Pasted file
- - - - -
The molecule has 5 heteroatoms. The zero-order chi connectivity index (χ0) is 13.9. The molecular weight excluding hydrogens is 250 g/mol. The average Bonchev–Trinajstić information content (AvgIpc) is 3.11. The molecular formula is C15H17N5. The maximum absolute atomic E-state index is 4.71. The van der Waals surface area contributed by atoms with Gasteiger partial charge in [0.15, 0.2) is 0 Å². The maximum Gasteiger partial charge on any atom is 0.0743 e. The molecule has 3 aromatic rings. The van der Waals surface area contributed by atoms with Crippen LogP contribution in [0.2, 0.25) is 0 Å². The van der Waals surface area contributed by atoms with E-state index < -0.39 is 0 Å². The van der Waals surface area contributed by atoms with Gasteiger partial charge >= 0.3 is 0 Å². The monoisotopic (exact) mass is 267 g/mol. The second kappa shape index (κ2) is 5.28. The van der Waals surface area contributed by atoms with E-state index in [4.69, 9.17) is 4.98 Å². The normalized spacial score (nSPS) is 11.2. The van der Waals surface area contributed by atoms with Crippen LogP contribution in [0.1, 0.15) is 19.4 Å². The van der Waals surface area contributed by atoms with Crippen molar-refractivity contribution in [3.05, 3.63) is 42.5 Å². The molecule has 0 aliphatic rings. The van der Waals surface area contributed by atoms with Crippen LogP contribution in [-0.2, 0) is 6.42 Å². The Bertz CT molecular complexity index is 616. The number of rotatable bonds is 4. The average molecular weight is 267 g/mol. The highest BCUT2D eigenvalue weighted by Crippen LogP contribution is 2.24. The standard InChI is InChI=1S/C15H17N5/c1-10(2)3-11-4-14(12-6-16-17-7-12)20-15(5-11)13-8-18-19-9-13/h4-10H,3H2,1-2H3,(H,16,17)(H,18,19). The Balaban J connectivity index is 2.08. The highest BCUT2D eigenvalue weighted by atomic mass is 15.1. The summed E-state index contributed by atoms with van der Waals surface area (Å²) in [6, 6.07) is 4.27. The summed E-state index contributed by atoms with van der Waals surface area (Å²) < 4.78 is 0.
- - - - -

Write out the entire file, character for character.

The molecule has 5 heteroatoms. The zero-order chi connectivity index (χ0) is 13.9. The molecular weight excluding hydrogens is 250 g/mol. The average Bonchev–Trinajstić information content (AvgIpc) is 3.11. The molecular formula is C15H17N5. The maximum absolute atomic E-state index is 4.71. The van der Waals surface area contributed by atoms with Gasteiger partial charge in [0.15, 0.2) is 0 Å². The maximum Gasteiger partial charge on any atom is 0.0743 e. The molecule has 3 aromatic rings. The van der Waals surface area contributed by atoms with Crippen LogP contribution in [0.2, 0.25) is 0 Å². The van der Waals surface area contributed by atoms with E-state index < -0.39 is 0 Å². The van der Waals surface area contributed by atoms with Gasteiger partial charge >= 0.3 is 0 Å². The monoisotopic (exact) mass is 267 g/mol. The second kappa shape index (κ2) is 5.28. The van der Waals surface area contributed by atoms with E-state index in [4.69, 9.17) is 4.98 Å². The normalized spacial score (nSPS) is 11.2. The van der Waals surface area contributed by atoms with Crippen LogP contribution in [0.1, 0.15) is 19.4 Å². The van der Waals surface area contributed by atoms with Crippen molar-refractivity contribution in [3.05, 3.63) is 42.5 Å². The molecule has 0 aliphatic rings. The van der Waals surface area contributed by atoms with Crippen LogP contribution in [-0.2, 0) is 6.42 Å². The Bertz CT molecular complexity index is 616. The number of rotatable bonds is 4. The average molecular weight is 267 g/mol. The highest BCUT2D eigenvalue weighted by Crippen LogP contribution is 2.24. The standard InChI is InChI=1S/C15H17N5/c1-10(2)3-11-4-14(12-6-16-17-7-12)20-15(5-11)13-8-18-19-9-13/h4-10H,3H2,1-2H3,(H,16,17)(H,18,19). The Balaban J connectivity index is 2.08. The highest BCUT2D eigenvalue weighted by atomic mass is 15.1. The summed E-state index contributed by atoms with van der Waals surface area (Å²) in [6, 6.07) is 4.27. The summed E-state index contributed by atoms with van der Waals surface area (Å²) < 4.78 is 0.